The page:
Huang Yao Retrospective

Showcasing over 60 works including calligraphy, calligraphic paintings, abstract paintings, traditional landscapes, folk art and cartoons by the late artist

Singapore Art Museum Press Release

Opens Friday 13 July 2001 Till 2 September 2001
(Galleries 5,6,7 & 8, Singapore Art Museum)

  (9 July 2001) Singapore Art Museum presents a retrospective exhibition, featuring the works by the late artist, Huang Yao (1914 - 1987), who was a multi-talented artist, and an accomplished scholar, educator and cartoonist. The Guest of Honour of the exhibition is Minister of State for Information & The Arts and Defence, Mr David T E Lim, who will receive the donation on behalf of the Singapore Art Museum on 12 July 2001, 6.30pm, Glass Hall at the Singapore Art Museum.

The exhibition will present a diversity of Huang Yao's artistic practices, ranging from manhua (cartoon), calligraphy, traditional landscape, minsuhua (folk art) and his innovation of chuyunshu (reverse writing) style of Chinese calligraphy as well as his experimentation with wenzi hua (calligraphic paintings) that produced abstract forms. This retrospective exhibition will also showcase landscape paintings from the series of 'Scenes of Vietnam', 'Scenes of Thailand' and 'Scenes of Nanyang'. These works incorporated many local subject matters such as the people and cultural aspects in the region (also known as the Nanyang subject matter) that reflects the late artist's strong affiliation with the Nanyang region.

Born in 1914 in Shanghai, Huang Yao began his artistic career as a cartoonist and created the cartoon character Niu bizi, which he was popularly known for, in works he produced during the 1930s. His cartoons were well-received with the moral content of these stories extolling the goodness of human nature and deploring the evilness of situations.

Being well-versed in Chinese literature, folklore, calligraphy and paintings, Huang Yao applied his knowledge into his artistic practices, in particular, his invention of the calligraphy painting, wenzi hua - which included subject matters such as the different forms of a Chinese character, idioms and renowned Tang and Song poems, and their eventual transformation into abstract forms. Huang Yao also invented a unique method of calligraphic writing style known as chuyun shu (reverse writing) in the 1950s, where he wrote the calligraphy in a reverse order. The written character was written as it would appear, facing the audience instead of the artist. Huang Yao first demonstrated this when he held talks and gave art demonstrations during one of his exhibitions in Kuala Lumpur.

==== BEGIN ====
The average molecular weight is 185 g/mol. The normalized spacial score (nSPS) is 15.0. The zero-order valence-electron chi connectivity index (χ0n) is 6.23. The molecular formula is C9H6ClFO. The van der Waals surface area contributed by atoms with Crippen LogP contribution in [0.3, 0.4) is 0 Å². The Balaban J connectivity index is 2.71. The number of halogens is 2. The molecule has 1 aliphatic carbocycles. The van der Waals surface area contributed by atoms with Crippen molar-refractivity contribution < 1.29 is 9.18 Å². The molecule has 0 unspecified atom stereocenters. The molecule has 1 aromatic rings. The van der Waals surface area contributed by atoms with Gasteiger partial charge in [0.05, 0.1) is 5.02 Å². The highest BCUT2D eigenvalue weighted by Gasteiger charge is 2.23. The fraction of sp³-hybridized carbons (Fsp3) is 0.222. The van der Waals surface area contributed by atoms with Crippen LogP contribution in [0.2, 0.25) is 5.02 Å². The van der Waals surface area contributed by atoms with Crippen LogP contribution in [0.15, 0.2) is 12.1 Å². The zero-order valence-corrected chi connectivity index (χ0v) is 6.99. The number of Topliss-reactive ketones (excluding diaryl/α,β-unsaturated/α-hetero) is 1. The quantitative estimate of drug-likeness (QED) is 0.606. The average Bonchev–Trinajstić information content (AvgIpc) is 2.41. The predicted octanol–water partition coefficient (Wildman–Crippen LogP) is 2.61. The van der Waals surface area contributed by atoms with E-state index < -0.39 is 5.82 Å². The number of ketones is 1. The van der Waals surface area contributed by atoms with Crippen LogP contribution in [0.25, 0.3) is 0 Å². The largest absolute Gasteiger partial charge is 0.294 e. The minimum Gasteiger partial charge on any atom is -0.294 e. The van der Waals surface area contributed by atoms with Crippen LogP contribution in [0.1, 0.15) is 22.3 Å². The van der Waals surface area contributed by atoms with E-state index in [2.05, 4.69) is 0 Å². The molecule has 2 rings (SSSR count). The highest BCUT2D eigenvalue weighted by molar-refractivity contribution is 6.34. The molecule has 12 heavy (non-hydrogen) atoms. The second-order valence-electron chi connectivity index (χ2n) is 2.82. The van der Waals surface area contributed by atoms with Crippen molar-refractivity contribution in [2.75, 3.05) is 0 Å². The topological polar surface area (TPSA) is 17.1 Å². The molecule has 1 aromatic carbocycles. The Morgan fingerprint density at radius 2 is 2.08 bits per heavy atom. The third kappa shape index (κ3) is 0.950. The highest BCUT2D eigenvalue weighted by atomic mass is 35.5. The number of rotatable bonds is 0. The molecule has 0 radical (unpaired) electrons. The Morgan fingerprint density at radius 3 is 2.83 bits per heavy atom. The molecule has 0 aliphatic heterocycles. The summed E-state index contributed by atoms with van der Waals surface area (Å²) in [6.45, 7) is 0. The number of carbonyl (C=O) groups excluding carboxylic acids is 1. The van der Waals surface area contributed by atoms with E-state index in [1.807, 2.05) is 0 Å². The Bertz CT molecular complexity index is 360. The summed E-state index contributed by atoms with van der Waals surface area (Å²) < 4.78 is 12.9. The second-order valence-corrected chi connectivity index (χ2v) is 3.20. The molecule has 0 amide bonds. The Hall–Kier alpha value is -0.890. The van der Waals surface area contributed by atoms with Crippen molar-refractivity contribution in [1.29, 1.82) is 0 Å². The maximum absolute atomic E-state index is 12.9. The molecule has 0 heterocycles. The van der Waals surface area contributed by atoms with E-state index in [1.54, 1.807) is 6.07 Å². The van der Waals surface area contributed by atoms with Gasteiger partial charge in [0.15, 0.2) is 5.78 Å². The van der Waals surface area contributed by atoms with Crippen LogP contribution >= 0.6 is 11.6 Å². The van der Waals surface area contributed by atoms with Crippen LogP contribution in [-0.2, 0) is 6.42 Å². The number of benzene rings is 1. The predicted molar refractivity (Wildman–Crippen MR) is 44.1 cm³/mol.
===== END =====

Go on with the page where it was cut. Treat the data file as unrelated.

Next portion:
Says Ms Patricia Ong, curator of the exhibition, on how the exhibition has been curated, "The exhibition features a selection of works from both the donation as well as the private collection of the Huang family. The works have been thematically arranged in sections of calligraphy, calligraphic paintings, abstract paintings, traditional landscapes, scenes of Southeast Asia, paintings of children at play and paintings of flok tales and mythology. The exhibition also presents Huang Yao's literary works, manuscripts and other artefacts which will offer the viewer a glimpse of the late artist's intellectual interest and literary engagement in art history and theory."

Besides his diverse artistic talents, Huang Yao was also an accomplished scholar. His renowned academic publication, Xinma huaren zhi (The History of the Chinese in Malaysia and Singapore) was a detailed account of the traditions, customs and practices of overseas Chinese in this region. The research work for the publication took him 10 years (1956 - 1966) to complete, and the work was written from both a historical and social-geographical perspective. To date, this publication remains an important source of documentation of the life of the overseas Chinese in this region.

Huang Yao left China after the war where he worked in Vietnam, Hong Kong and Thailand before finally settling in Malaysia in 1956. During his residence in Malaysia, he was involved in education work up till his retirement towards end-1973. Since then, he focused most of his time on his artistic practices, where he produced huge volumes of works, especially his body of abstract works and wenzi hua (calligraphic paintings) between 1974 to 1978, after which he moved to Kuala Lumpur and continued with his artistic practices up till his death in 1987.